By Julian Hattem - 09/15/14 12:09 PM EDT
The FBI has initiated a tool to identify and search for people’s faces, it announced on Monday.
The facial recognition system is one of the new programs being rolled out as part of the law enforcement agency’s new Next Generation Identification program, which it hopes will replace the current fingerprint-tracking system.
The new “facial recognition service will provide the nation’s law enforcement community with an investigative tool that provides an image-searching capability of photographs associated with criminal identities,” the FBI said on Monday. “This effort is a significant step forward for the criminal justice community in utilizing biometrics as an investigative enabler.”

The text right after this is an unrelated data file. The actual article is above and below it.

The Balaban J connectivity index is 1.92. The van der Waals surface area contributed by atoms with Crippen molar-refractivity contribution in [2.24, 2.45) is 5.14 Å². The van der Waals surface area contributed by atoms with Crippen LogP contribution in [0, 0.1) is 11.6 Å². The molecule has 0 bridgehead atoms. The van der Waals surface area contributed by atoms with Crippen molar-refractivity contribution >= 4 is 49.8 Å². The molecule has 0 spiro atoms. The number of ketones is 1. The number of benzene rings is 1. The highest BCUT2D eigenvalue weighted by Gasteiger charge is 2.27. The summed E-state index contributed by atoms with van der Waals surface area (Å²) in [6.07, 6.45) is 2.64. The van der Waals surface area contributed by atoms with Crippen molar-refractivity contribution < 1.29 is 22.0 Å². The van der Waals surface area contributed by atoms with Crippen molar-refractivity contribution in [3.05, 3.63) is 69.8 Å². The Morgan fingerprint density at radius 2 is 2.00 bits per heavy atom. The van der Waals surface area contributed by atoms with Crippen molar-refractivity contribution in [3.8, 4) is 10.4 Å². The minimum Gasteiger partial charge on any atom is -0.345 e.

The effort, which has been in the works for years at a reported cost of $1 billion, has long been criticized by privacy and civil liberties organizations who have worried about the government tracking people’s faces.
The digital rights group Electronic Frontier Foundation previously warned that the FBI was planning to grow its database to 52 million pictures — many of them of people never arrested for a crime.
FBI Director James Comey dismissed that claim earlier this year.
The FBI will use the database “to see if we can find bad guys by matching pictures with mug shots,” he said at a House hearing.
In addition to the face-tracking tool, the FBI is also rolling out a new “Rap Back” feature that lets police continuously monitor whether ex-convicts as well as teachers or other people “holding positions of trust” violate the law.
“Law enforcement agencies, probation and parole offices, and other criminal justice entities will also greatly improve their effectiveness by being advised of subsequent criminal activity of persons under investigation or supervision,’ the FBI said.